- Special Sections
- Public Notices
Don’t worry, that beer can you’re holding is not going to spontaneously burst into flames, but under the right circumstances aluminum does catch fire, and the exact mechanism that governs how, has long been a mystery.
Now, new research by Los Alamos National Laboratory explosives scientist Bryce Tappan, published as the cover story in the prestigious German journal of chemistry Angewandte Chemie, for the first time confirms that chemical kinetics — the speed of a chemical reaction — is a primary function in determining nanoaluminum combustion burn rates.
“It’s been long understood that nanoscale aluminum particles, 110 nanometers and smaller, are highly reactive. Aluminum particles at this scale have been used in novel explosives, propellants, and pyrotechnic formulations,” said Tappan. “The understanding of the combustion mechanism impacts how we look at the design of ever smaller aluminum particles like molecular aluminum clusters as well as possible nanoaluminum applications like hydrogen fuel storage devices — and this might be a little ‘out there’ — but also energetic formulations that could use extraterrestrial water as the oxidizer in rocket fuel.”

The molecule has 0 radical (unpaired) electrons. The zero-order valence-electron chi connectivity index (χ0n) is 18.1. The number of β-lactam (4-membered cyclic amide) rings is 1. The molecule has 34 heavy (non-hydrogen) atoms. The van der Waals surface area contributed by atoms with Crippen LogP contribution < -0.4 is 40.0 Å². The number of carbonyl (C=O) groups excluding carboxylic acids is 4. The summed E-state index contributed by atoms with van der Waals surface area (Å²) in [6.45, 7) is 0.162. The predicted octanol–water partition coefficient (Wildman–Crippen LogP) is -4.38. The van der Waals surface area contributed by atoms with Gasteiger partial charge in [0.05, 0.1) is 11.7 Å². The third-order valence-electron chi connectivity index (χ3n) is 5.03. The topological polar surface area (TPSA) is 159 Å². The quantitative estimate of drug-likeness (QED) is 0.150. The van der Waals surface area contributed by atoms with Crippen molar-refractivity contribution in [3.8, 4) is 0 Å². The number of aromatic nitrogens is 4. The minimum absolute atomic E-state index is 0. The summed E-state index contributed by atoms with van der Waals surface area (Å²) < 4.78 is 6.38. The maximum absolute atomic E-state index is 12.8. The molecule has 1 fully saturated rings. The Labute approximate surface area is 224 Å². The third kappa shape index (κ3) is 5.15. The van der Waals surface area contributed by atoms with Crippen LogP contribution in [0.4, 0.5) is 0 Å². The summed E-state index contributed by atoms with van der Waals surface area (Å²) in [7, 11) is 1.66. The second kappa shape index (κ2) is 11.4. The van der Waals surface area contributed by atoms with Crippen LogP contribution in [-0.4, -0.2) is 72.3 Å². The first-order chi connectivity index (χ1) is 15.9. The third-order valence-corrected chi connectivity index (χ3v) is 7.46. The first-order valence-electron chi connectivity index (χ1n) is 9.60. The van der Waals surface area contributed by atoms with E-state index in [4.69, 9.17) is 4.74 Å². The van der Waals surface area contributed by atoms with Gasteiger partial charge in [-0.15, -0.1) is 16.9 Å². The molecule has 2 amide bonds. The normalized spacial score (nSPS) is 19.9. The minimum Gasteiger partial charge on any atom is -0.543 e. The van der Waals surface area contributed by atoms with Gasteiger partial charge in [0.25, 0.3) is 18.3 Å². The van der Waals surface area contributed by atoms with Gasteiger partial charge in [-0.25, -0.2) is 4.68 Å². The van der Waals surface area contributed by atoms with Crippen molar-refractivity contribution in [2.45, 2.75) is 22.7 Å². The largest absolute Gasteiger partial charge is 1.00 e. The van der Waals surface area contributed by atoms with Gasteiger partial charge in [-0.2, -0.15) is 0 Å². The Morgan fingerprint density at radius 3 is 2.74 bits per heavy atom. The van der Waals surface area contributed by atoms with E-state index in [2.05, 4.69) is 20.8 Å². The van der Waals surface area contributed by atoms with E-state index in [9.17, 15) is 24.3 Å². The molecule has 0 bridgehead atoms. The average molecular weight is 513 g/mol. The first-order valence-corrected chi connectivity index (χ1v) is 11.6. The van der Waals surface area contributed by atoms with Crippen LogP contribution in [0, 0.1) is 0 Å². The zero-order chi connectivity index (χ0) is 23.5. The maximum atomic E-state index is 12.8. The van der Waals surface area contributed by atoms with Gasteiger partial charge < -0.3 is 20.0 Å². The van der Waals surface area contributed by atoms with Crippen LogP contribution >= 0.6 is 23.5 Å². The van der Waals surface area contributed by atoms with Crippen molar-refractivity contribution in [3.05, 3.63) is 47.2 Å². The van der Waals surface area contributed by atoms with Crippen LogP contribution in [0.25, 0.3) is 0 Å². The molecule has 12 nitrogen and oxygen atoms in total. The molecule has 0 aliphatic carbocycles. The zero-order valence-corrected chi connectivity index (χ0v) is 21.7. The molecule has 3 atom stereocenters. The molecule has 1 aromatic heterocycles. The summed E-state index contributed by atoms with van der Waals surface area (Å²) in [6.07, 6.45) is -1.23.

If you currently subscribe or have subscribed in the past to the Los Alamos Monitor, then simply find your account number on your mailing label and enter it below.
Click the question mark below to see where your account ID appears on your mailing label.
If you are new to the award winning Los Alamos Monitor and wish to get a subscription or simply gain access to our online content then please enter your ZIP code below and continue to setup your account.